Can I Lose Weight With PCOS?

Is It Possible To Lose Weight With PCOS?

Yes, it is possible to lose weight with polycystic ovary syndrome (PCOS) - it may just take a little more time than for someone without the condition. There is no 'quick fix' so you will need to be patient and resist the temptation to follow a silly fad diet that promises instant weight loss for little or no effort. In order to lose weight with PCOS you need to:

1. Follow a healthy, balanced diet plan which includes lots of fruit, veggies, low fat dairy produce, whole grain products, and lean meat. As a rough guide PCOS patients are advised to eat about 50 percent of their calories in the form of 'good' carbs (e.g. fruit and veggies, whole wheat bread/pasta), 30 percent as lean fat (e.g. red meat, chicken) and the remainder as healthy protein (e.g. low fat cheese, eggs). There are hundreds of different diet plans available on the market. Chose one which best suits your lifestyle and taste preferences, that way you are more likely to stick to it. Many women with PCOS have good results with the Low GI Diet. If you cannot afford to join a reputable weight loss clinic for a personalized plan, check out The Anne Collins Low GI Plan, which is now being kindly offered for free to everyone who needs it.
2. Avoid going for long periods of time without eating. Many women with PCOS are insulin resistant so eating little and often helps to keep your blood sugar levels stable. Have a snack mid-morning, mid-afternoon and just before going to bed. A snack before bedtime will help prevent low blood sugar during the night. Ideally choose a snack which combines protein and carbs like a slice of brown bread with low fat cheese or a slice of lean ham or a bowel of whole grain cereal with low fat milk.
3. Drink 6 to 8 glasses of water every day to keep your body hydrated.
4. Avoid adding table salt to your food. This will help prevent bloating.
5. Exercise is very important for women with PCOS. Aim to exercise at least 5 days a week, the best time to exercise is after eating as this will help control blood sugar. Ideally split your workout during the day, do 20 minutes of walking after breakfast and another 20 minutes after dinner in the evening. Other interesting tips: Natural treatment for PCOS.

PCOS Weight Loss Study

Research consistently shows that primary care doctors are unwilling to help obese patients lose weight. Often doctors feel unequipped to help or when they have attempted to do so, the success rates have been poor. Yet, one study by the Faculty of Medicine at the University of Sherbrooke in Quebec showed significant weight loss in women with PCOS who were given weight-loss advice by their doctor and had follow-up consultancies involving a weigh-in and diet discussions every 6 months. On average, the starting weight was 231 pounds with a BMI of 38.7 which is almost morbidly obese. The results showed that 43 percent women who had follow-ups for up to 12 months lost 5 percent or more of their bodyweight (which is clinically significant). 20 percent of women who had follow-ups for 3 years or more lost 10 percent or more of their body weight. The study also showed that women who took the diabetes drug metformin lost more weight than those who did not (it should be mentioned that other studies are not so conclusive in respect to metformin).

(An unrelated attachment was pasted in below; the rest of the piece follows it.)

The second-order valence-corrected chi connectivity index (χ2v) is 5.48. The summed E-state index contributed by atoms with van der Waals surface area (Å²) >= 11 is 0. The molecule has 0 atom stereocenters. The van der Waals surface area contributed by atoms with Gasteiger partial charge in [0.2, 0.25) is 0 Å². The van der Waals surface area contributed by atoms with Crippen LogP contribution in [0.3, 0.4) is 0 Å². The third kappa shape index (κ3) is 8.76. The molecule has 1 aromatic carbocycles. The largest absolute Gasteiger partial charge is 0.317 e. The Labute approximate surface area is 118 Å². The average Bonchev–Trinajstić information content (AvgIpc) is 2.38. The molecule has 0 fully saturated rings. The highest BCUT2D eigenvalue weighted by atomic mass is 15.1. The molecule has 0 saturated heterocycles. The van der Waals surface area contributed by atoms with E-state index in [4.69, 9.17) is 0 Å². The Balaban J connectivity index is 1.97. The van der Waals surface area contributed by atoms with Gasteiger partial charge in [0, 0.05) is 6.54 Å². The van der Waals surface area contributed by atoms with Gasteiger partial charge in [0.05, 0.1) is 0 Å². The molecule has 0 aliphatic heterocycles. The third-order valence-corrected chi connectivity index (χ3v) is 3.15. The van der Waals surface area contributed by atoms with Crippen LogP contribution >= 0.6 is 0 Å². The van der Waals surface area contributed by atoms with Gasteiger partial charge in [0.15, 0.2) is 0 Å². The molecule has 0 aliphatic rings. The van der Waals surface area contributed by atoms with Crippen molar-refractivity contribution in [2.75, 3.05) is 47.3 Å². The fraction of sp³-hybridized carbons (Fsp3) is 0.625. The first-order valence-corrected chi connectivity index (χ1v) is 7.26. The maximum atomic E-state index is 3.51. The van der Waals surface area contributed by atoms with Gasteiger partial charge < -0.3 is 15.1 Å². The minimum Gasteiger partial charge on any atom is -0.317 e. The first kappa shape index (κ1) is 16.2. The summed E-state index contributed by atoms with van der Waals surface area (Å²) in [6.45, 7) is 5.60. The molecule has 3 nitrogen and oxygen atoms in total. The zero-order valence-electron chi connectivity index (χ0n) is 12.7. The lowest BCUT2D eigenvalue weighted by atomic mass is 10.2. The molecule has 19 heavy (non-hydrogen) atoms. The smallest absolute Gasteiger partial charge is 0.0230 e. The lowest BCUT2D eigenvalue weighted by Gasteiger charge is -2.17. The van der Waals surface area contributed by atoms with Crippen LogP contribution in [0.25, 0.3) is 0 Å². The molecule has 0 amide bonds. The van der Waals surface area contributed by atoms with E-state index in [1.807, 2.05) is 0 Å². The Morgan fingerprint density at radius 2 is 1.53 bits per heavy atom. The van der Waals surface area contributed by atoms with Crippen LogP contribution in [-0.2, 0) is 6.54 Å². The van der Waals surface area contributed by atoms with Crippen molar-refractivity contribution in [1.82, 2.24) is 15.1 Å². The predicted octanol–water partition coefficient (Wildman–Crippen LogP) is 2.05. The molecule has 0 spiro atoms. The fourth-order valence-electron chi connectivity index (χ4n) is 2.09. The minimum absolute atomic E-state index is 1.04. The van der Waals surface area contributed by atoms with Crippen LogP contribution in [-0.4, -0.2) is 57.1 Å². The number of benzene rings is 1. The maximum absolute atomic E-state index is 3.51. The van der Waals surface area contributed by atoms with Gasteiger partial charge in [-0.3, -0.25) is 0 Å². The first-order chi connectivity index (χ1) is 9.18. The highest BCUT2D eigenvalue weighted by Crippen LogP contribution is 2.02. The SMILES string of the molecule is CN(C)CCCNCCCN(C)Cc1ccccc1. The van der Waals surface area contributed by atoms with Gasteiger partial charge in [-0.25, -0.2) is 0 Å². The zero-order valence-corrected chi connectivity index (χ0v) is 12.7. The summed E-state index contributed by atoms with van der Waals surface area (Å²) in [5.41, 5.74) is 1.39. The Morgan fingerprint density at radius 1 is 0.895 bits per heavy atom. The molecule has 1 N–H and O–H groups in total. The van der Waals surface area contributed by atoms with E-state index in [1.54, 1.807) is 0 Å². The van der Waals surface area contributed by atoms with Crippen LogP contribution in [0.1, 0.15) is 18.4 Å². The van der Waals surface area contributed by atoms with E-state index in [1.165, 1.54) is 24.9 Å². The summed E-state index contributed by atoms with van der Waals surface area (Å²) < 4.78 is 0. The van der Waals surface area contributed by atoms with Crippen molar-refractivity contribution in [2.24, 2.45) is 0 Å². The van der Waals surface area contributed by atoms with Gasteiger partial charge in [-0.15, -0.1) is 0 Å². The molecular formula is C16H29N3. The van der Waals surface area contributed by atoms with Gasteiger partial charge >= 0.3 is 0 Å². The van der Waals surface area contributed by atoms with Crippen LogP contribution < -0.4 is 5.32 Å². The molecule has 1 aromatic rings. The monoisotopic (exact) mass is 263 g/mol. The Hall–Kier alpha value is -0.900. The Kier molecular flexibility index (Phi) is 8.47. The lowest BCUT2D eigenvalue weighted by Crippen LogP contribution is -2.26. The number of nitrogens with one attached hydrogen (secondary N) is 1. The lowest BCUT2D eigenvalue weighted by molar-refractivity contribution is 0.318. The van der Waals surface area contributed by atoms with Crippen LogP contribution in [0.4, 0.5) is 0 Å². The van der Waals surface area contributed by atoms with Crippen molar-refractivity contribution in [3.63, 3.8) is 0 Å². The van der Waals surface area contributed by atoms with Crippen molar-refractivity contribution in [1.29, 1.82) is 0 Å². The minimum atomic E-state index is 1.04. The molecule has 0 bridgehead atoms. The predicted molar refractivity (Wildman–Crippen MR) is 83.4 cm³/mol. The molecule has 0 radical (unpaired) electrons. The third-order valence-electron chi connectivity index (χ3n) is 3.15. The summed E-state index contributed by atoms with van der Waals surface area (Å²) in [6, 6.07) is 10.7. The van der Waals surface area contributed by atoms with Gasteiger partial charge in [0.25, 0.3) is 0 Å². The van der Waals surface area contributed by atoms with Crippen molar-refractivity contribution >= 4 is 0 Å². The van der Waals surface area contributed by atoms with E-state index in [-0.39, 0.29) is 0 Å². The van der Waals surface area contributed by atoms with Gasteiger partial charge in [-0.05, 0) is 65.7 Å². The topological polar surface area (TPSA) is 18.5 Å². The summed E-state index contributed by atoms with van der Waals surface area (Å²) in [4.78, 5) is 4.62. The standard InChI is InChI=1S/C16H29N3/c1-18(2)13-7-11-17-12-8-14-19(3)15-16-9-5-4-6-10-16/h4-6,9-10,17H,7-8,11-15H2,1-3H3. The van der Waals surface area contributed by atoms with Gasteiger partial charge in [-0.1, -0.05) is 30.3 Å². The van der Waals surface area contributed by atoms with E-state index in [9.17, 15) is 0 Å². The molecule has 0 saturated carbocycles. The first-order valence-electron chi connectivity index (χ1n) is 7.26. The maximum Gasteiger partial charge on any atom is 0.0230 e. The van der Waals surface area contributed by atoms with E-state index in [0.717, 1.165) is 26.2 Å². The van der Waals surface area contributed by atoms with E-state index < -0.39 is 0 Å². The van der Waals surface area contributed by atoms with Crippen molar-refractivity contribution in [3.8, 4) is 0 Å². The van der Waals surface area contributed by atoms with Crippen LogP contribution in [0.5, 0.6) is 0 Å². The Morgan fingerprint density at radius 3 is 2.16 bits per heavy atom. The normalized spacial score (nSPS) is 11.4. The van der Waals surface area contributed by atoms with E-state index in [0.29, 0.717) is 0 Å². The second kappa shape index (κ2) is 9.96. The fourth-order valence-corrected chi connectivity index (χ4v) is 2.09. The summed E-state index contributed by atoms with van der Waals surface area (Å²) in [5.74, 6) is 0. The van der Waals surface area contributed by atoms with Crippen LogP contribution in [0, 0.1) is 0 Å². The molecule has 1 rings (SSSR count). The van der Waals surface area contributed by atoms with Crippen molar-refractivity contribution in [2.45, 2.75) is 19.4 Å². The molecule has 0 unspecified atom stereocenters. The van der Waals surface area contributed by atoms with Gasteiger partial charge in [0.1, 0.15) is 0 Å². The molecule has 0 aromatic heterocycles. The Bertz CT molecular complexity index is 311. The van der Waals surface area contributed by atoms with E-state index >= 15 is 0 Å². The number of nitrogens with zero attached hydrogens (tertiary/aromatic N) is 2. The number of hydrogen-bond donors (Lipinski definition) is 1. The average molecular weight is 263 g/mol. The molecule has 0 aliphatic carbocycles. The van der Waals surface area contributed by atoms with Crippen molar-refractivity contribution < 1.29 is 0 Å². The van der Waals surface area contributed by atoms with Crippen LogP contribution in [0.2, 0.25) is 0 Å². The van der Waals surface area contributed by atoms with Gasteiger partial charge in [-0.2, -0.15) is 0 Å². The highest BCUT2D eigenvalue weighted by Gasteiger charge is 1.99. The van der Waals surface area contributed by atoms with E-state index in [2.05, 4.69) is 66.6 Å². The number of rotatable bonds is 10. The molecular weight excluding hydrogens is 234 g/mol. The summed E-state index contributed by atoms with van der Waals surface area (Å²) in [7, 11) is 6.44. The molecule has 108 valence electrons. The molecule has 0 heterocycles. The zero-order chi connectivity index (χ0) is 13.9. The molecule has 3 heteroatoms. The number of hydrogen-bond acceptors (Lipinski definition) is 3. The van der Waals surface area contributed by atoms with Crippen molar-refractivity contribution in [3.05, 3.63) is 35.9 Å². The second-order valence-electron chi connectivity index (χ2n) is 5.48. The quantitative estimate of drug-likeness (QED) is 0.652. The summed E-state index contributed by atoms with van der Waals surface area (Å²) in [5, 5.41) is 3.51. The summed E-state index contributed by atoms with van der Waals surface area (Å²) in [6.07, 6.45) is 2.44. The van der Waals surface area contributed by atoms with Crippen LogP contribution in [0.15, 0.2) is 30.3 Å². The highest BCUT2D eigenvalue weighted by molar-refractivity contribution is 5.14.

Bottom Line: In the battle of the bulge, it really is worth working with a doctor who is genuinely interested in and has experience of offering weight loss support to patients with PCOS.

Related Questions
Can PCOS be cured?
• Thinning hair and balding patches: Does PCOS cause hair loss?
• Severe pelvic pains: Can PCOS cause pain?
• Considering pregnancy: How long does it take to get pregnant with PCOS?
• Feeling tired all the time - Does PCOS cause fatigue?

• Need more information about PCOS? See: Guide to PCOS
• Got another question? See: Womens Health Questions

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WOMENS HEALTH ADVICE: ABOUT QUESTIONS ON FEMALE HEALTH
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